Eugen Bleuler


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Bleuler, Eugen

 

Born Apr. 30, 1857, in Zollikon, near Zürich; died there on July 15, 1939. Swiss psychiatrist and psychologist; professor at the University of Zürich from 1898 to 1927.

In his psychological research, following S. Freud and developing depth psychology, Bleuler used psychoanalytic methods to study the sphere of the unconscious. He also studied the “ambivalence of feelings,” a term that he introduced. (In addition, he introduced the terms “autism” and “schizophrenia,” which is also called Bleuler’s disease.) Bleuler studied the autistic thought process and schizophrenia. In collaboration with the Swiss psychologist C. G. Jung, Bleuler introduced the concepts of the affective complex and associative experiment into psychopathology. According to Bleuler, all living acts (so-called psychoids) have three basic characteristics: integrative ability, memory function, and expedient character.

WORKS

Naturgeschichte der Seele und ihres Bewusstwerdens, 2nd ed. Berlin, 1932.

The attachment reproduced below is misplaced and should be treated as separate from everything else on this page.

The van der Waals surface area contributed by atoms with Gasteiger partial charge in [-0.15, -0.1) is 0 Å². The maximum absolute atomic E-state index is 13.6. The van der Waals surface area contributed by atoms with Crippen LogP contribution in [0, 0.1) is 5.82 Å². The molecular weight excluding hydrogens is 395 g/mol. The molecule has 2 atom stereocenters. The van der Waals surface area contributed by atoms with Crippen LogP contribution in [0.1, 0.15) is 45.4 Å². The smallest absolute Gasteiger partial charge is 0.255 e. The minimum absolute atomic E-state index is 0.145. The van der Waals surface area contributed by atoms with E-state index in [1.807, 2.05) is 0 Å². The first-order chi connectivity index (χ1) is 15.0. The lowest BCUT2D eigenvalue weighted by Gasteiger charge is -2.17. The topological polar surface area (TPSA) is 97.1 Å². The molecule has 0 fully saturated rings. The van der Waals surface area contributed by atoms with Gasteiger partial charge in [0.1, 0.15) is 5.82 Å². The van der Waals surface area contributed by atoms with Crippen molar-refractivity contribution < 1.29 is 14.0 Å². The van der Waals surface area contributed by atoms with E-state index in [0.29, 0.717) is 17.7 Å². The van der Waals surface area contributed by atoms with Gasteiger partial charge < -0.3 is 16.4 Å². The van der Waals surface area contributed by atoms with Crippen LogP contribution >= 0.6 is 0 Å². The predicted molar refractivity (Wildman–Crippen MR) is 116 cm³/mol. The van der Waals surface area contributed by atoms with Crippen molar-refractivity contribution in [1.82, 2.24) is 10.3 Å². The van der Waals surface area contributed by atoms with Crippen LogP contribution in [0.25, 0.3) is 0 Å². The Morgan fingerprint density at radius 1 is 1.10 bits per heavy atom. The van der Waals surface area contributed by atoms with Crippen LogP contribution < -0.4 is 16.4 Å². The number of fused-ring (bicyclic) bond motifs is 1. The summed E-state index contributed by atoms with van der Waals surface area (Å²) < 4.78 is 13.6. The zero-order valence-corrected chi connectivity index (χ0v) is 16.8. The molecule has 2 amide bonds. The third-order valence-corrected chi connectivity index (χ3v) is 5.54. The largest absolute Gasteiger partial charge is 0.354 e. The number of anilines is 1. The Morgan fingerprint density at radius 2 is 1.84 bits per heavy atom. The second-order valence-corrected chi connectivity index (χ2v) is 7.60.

Die Psychoide als Prinzip der organischen Entwicklung. Berlin, 1925.
Affektivität, Suggestibilität, Paranoia, 2nd ed. Halle, 1926.
Mechanismus—Vitalismus—Mnemismus. Berlin, 1931.
In Russian translation:
Rukovodstvo po psikhiatrii. Berlin, 1920.

REFERENCES

Kannabikh, Iu. V. Istoriia psikhiatrii. [Moscow], 1929.
References in periodicals archive ?
When I first heard Eugen Bleuler's lectures, he was close to retirement.
Gradually, however, Eugen Bleuler gained the upper hand over Hess in my thoughts and aspirations.
In 1911, the psychiatrist Eugen Bleuler invented the term schizophrenia from Greek "schizo" meaning "split," and "phrenia" meaning "mind" to convey the split between perception and reality.
Collaboration between Eugen Bleuler and Sigmund Freud and their followers created this union.
He then attended lectures by the pioneer French psychologist Pierre Janet in Paris and became an assistant at the Burgholzli Clinic under Eugen Bleuler, head of the Zurich school of depth psychology.
(Had they ever heard of the work of Eugen Bleuler?)
The upsurge in interest in cognitive manifestations of schizophrenia that has been evident in recent decades represents a return to the original characterizations of the disorder by Emil Kraepelin and Eugen Bleuler, who considered disorganized thinking and associative deficits to be its core features, rather than delusions and hallucinations.